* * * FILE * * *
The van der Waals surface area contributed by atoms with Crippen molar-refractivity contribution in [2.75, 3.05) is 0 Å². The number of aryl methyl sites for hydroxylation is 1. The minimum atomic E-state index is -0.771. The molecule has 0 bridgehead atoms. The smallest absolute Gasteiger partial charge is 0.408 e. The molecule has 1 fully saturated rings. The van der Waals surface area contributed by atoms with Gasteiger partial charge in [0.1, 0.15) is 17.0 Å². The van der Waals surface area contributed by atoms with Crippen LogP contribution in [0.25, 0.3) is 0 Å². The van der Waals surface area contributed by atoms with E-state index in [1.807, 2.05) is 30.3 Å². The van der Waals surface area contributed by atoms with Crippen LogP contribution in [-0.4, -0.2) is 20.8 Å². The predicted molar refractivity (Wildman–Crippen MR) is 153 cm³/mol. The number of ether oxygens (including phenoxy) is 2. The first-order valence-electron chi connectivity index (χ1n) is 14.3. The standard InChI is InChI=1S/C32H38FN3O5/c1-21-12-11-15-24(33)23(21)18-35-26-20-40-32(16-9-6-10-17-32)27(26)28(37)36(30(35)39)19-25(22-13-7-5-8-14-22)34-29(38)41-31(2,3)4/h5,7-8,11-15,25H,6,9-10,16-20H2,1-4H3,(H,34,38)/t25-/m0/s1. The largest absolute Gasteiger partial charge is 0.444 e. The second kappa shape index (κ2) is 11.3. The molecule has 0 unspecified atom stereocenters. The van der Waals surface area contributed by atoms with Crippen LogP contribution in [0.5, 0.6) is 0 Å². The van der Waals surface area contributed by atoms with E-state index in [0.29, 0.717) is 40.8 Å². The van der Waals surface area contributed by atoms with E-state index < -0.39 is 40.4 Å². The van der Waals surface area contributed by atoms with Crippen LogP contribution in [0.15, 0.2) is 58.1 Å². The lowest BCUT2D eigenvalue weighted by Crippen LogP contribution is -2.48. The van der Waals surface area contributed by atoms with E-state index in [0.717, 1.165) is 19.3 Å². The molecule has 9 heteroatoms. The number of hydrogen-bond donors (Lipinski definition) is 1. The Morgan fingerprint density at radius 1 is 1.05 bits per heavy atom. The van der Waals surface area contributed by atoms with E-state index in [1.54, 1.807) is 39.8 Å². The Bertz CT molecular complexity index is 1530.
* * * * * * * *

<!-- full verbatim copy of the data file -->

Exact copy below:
The van der Waals surface area contributed by atoms with Crippen molar-refractivity contribution in [2.75, 3.05) is 0 Å². The number of aryl methyl sites for hydroxylation is 1. The minimum atomic E-state index is -0.771. The molecule has 0 bridgehead atoms. The smallest absolute Gasteiger partial charge is 0.408 e. The molecule has 1 fully saturated rings. The van der Waals surface area contributed by atoms with Gasteiger partial charge in [0.1, 0.15) is 17.0 Å². The van der Waals surface area contributed by atoms with Crippen LogP contribution in [0.25, 0.3) is 0 Å². The van der Waals surface area contributed by atoms with E-state index in [1.807, 2.05) is 30.3 Å². The van der Waals surface area contributed by atoms with Crippen LogP contribution in [-0.4, -0.2) is 20.8 Å². The predicted molar refractivity (Wildman–Crippen MR) is 153 cm³/mol. The number of ether oxygens (including phenoxy) is 2. The first-order valence-electron chi connectivity index (χ1n) is 14.3. The standard InChI is InChI=1S/C32H38FN3O5/c1-21-12-11-15-24(33)23(21)18-35-26-20-40-32(16-9-6-10-17-32)27(26)28(37)36(30(35)39)19-25(22-13-7-5-8-14-22)34-29(38)41-31(2,3)4/h5,7-8,11-15,25H,6,9-10,16-20H2,1-4H3,(H,34,38)/t25-/m0/s1. The largest absolute Gasteiger partial charge is 0.444 e. The second kappa shape index (κ2) is 11.3. The molecule has 0 unspecified atom stereocenters. The van der Waals surface area contributed by atoms with Crippen LogP contribution in [0.5, 0.6) is 0 Å². The van der Waals surface area contributed by atoms with E-state index in [0.29, 0.717) is 40.8 Å². The van der Waals surface area contributed by atoms with E-state index < -0.39 is 40.4 Å². The van der Waals surface area contributed by atoms with Crippen LogP contribution in [0.15, 0.2) is 58.1 Å². The lowest BCUT2D eigenvalue weighted by Crippen LogP contribution is -2.48. The van der Waals surface area contributed by atoms with E-state index in [0.717, 1.165) is 19.3 Å². The molecule has 9 heteroatoms. The number of hydrogen-bond donors (Lipinski definition) is 1. The Morgan fingerprint density at radius 1 is 1.05 bits per heavy atom. The van der Waals surface area contributed by atoms with E-state index in [1.54, 1.807) is 39.8 Å². The Bertz CT molecular complexity index is 1530.